Food Allergy vs Food Intolerance: What's the Difference?
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You bite into a delicious cookie and 30 minutes later, your skin is covered in a raised and itchy rash. It’s then that you realize you accidentally ate nuts. What a lot of people don’t realize is that there are different ways you can negatively respond to food. Namely, there are food allergies and food intolerances — but these two terms are not interchangeable! Let’s talk about how they’re alike, how they’re different, what’s actually happening in the body, and some common symptoms that you might experience as an adverse response to something you ate.
Perhaps surprisingly, these are two different things. In a food allergy, the immune system itself reacts to something you ate or drank. The immune system mistakes a protein or some other ingredient as a threat, and it releases antibodies (which are also proteins) that are called immunoglobulin (IgE). These antibodies attempt to fight off the “invader” and keep you safe. Even a very small amount of that allergen can trigger a response.
Most of the time, the allergic reaction is harmless. Symptoms can manifest as hives, minor swelling of the face/lips/tongue, a rash, coughing/wheezing, dizziness, lightheadedness, and a tingling or itchy sensation in the mouth. Some people might experience more severe symptoms, like swollen airways. And in extreme conditions, difficulty breathing, loss of consciousness, and anaphylaxis can occur. Anaphylaxis is a life-threatening reaction to an allergen that requires an epinephrine treatment. Signs can include constricted airways, shock, a significant drop in blood pressure, and swelling of the throat and larynx, leading to suffocation.
With food intolerance, on the other hand, the individual’s body has a chemical reaction — not an immune reaction — to that allergen. It happens because your stomach can’t break down that food, so you might experience digestive issues — like gas, an upset stomach, or diarrhea. Typically, a small amount of food isn’t enough to trigger a response. Symptoms will usually occur a few hours after eating the food that caused them since it needs time to get through the digestive tract. While food intolerance can be annoying and uncomfortable, it isn’t life-threatening.
Food intolerances are also called food sensitivities.
Potential allergens vary from person to person, and there are countless. However, some are more common than others, including allergies to:
If you’re allergic to any of these ingredients, be sure you check the nutrition labels of everything you eat. Manufacturers are required to list any major allergens that the food contains.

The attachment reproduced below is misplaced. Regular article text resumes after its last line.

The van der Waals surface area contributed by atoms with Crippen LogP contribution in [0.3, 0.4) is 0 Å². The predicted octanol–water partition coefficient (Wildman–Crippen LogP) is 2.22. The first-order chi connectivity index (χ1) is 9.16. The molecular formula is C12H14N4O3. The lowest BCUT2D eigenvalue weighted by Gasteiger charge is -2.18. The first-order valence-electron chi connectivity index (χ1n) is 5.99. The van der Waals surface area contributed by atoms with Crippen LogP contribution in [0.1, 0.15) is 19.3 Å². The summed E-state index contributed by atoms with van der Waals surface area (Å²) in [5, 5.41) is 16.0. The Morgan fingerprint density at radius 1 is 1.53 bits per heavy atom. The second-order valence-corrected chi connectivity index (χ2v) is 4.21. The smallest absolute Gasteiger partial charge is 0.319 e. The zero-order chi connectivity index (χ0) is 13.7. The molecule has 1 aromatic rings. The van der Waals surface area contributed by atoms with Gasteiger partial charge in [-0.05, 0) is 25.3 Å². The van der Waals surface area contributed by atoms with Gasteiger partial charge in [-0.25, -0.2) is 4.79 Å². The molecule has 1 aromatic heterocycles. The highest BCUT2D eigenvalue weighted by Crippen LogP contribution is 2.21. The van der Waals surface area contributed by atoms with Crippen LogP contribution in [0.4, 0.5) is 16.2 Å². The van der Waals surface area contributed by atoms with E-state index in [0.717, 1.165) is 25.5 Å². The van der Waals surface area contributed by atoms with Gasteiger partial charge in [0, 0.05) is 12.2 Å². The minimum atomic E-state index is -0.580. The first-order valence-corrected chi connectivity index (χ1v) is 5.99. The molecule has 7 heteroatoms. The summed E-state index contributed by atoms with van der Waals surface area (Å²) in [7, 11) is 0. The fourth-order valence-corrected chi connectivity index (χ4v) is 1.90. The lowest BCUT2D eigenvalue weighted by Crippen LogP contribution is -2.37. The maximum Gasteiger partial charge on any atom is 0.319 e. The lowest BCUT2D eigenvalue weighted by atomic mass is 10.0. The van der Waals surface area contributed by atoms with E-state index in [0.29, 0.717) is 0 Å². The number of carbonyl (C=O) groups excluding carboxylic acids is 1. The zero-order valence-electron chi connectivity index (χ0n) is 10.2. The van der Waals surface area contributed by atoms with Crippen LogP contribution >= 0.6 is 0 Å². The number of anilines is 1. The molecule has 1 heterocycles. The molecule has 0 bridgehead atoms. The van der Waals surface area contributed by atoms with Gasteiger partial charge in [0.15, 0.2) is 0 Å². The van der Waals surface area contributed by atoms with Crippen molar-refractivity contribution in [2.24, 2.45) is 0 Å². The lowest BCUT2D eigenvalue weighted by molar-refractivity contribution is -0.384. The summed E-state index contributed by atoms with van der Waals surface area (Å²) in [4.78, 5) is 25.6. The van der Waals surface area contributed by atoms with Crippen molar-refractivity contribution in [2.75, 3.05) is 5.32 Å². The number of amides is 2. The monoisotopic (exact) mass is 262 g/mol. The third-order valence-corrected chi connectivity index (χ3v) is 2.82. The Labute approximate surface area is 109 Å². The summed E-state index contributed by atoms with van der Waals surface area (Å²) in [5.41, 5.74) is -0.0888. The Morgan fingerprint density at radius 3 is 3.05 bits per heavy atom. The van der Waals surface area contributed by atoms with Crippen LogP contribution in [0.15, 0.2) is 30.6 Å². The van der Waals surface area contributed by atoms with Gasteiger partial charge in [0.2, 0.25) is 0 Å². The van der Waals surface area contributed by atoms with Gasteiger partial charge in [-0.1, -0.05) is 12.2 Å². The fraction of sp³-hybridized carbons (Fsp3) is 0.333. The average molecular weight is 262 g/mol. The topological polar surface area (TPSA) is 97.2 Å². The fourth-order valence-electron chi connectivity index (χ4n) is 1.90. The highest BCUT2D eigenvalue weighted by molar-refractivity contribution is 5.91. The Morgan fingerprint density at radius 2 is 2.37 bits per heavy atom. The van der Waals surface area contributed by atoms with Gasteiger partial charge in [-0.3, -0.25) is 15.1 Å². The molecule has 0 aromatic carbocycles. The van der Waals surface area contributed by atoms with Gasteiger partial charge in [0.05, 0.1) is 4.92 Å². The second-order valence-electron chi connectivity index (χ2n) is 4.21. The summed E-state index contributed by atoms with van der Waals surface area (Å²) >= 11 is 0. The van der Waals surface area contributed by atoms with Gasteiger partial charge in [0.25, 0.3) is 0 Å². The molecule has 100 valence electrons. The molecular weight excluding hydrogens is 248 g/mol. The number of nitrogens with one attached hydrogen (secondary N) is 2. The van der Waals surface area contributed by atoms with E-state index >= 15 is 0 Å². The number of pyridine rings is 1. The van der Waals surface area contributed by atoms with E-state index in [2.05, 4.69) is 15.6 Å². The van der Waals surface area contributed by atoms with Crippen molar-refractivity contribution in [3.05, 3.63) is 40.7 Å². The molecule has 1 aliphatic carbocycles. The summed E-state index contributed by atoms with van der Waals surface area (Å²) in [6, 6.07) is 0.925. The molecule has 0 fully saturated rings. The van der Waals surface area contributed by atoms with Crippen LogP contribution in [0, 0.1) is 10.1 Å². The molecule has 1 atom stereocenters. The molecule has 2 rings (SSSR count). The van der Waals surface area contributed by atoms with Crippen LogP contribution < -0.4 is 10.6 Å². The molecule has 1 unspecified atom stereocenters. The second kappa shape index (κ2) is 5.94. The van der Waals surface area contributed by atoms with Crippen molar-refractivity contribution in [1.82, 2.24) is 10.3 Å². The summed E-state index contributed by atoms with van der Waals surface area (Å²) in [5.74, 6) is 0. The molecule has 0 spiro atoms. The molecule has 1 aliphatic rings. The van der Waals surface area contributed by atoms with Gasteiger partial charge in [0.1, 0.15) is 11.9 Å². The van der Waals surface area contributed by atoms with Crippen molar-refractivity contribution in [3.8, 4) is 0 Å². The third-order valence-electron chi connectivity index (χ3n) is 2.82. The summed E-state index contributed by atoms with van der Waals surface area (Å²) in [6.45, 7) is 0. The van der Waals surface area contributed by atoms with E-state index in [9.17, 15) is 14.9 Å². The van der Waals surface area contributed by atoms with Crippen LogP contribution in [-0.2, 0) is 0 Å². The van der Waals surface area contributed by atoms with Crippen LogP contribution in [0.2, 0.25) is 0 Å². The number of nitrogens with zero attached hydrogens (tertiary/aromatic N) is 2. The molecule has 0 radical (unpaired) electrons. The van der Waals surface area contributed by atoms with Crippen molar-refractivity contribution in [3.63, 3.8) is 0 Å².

How do you wind up with food allergies, anyway? Are you born with them, or do you develop them over time? Well, in actuality, babies are not born with food allergies. Instead, they occur over time when a person’s tolerance for a specific ingredient breaks down. Food allergies can also develop when an individual doesn’t build up a tolerance to a certain ingredient or food quickly enough. This is why some parents are careful to give their babies and children a variety of foods that include common allergens early on: so that they can build up a tolerance to it and their body won’t end up identifying it as a threatening invader.
What if you’re already experiencing a food allergy? Is there something you can do to get rid of it? It’s hard to say. Allergies to milk, soy, eggs, and wheat can go away over time. However, allergies to peanuts, tree nuts, fish, and crustacean shellfish are more commonly lifelong.
If you think you might be allergic to something you’re eating but you’re not sure what, food allergy and sensitivity testing is the only way to confirm it. For instance, eNational’s Basic Food Sensitivity test is a simple blood draw that checks for allergies to egg whites, cow’s milk, wheat, soybeans, peanuts, and codfish. Results are available in three to four business days. The Comprehensive Food Sensitivity test is more robust. It includes everything in the Basic Food Sensitivity test, in addition to testing for an allergy to shellfish, sesame seeds, and walnuts. Again, results are available in three to four business days. There’s also the Celiac Panel. Celiac disease is a condition wherein the body has an immune reaction to gluten — a protein found in wheat, barley, and rye. This can lead to inflammation of the small intestine, along with trouble absorbing nutrients from the food you eat. This is a simple blood draw, with results available in three to six business days. If you already have symptoms or even a family history of food allergies/intolerances, order your test online today with eNational!
Note that a gluten allergy is not the same as a sensitivity to gluten. Your body can dislike gluten without actually being allergic to it. Always listen to your body! Even if you’re not allergic to gluten, if it makes you feel bad, avoid eating too much of it.
eNational has more than 4,000 locations all around the United States, making us accessible and convenient. You can easily order your test online — no need to see your doctor first! Find the testing center closest to you, arrive for your test, and simply wait for your results to be delivered to you via email.
Knowing the foods and ingredients that your body doesn’t like is important to your overall health and wellness. Ready to take the next step in discovering your allergies, sensitivities, and intolerances? Order your test online today with eNational.